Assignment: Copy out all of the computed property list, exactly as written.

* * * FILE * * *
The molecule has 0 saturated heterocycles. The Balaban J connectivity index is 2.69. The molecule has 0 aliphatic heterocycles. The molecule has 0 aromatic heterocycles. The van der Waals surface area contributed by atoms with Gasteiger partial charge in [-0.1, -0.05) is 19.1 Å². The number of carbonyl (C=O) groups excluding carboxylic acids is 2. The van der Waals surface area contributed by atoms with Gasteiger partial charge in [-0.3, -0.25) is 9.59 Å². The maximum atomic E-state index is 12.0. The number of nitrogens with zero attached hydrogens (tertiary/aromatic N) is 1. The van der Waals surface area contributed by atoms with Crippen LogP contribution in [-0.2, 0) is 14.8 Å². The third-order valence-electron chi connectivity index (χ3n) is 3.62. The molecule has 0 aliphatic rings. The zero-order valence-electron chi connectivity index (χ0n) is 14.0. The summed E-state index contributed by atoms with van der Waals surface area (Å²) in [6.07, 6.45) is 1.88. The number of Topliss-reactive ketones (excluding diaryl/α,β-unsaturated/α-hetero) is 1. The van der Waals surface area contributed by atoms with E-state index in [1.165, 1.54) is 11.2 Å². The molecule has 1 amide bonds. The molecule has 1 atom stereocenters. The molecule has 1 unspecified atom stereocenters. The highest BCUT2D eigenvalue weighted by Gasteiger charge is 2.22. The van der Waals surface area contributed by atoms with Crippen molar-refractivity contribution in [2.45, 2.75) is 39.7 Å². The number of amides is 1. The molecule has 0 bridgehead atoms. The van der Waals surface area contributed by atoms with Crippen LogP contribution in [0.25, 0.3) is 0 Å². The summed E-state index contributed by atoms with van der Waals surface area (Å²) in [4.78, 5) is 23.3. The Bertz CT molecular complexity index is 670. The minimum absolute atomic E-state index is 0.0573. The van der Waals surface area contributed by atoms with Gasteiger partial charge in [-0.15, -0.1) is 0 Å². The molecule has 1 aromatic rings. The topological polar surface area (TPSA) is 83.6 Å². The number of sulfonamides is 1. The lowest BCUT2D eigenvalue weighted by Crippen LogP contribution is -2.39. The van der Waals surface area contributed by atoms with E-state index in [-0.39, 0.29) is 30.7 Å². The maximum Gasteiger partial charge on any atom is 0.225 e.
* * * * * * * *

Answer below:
The molecule has 0 saturated heterocycles. The Balaban J connectivity index is 2.69. The molecule has 0 aliphatic heterocycles. The molecule has 0 aromatic heterocycles. The van der Waals surface area contributed by atoms with Gasteiger partial charge in [-0.1, -0.05) is 19.1 Å². The number of carbonyl (C=O) groups excluding carboxylic acids is 2. The van der Waals surface area contributed by atoms with Gasteiger partial charge in [-0.3, -0.25) is 9.59 Å². The maximum atomic E-state index is 12.0. The number of nitrogens with zero attached hydrogens (tertiary/aromatic N) is 1. The van der Waals surface area contributed by atoms with Crippen LogP contribution in [-0.2, 0) is 14.8 Å². The third-order valence-electron chi connectivity index (χ3n) is 3.62. The molecule has 0 aliphatic rings. The zero-order valence-electron chi connectivity index (χ0n) is 14.0. The summed E-state index contributed by atoms with van der Waals surface area (Å²) in [6.07, 6.45) is 1.88. The number of Topliss-reactive ketones (excluding diaryl/α,β-unsaturated/α-hetero) is 1. The van der Waals surface area contributed by atoms with E-state index in [1.165, 1.54) is 11.2 Å². The molecule has 1 amide bonds. The molecule has 1 atom stereocenters. The molecule has 1 unspecified atom stereocenters. The highest BCUT2D eigenvalue weighted by Gasteiger charge is 2.22. The van der Waals surface area contributed by atoms with Crippen molar-refractivity contribution in [2.45, 2.75) is 39.7 Å². The number of amides is 1. The molecule has 0 bridgehead atoms. The van der Waals surface area contributed by atoms with Crippen LogP contribution in [0.25, 0.3) is 0 Å². The summed E-state index contributed by atoms with van der Waals surface area (Å²) in [4.78, 5) is 23.3. The Bertz CT molecular complexity index is 670. The minimum absolute atomic E-state index is 0.0573. The van der Waals surface area contributed by atoms with Gasteiger partial charge in [-0.15, -0.1) is 0 Å². The molecule has 1 aromatic rings. The topological polar surface area (TPSA) is 83.6 Å². The number of sulfonamides is 1. The lowest BCUT2D eigenvalue weighted by Crippen LogP contribution is -2.39. The van der Waals surface area contributed by atoms with E-state index in [-0.39, 0.29) is 30.7 Å². The maximum Gasteiger partial charge on any atom is 0.225 e.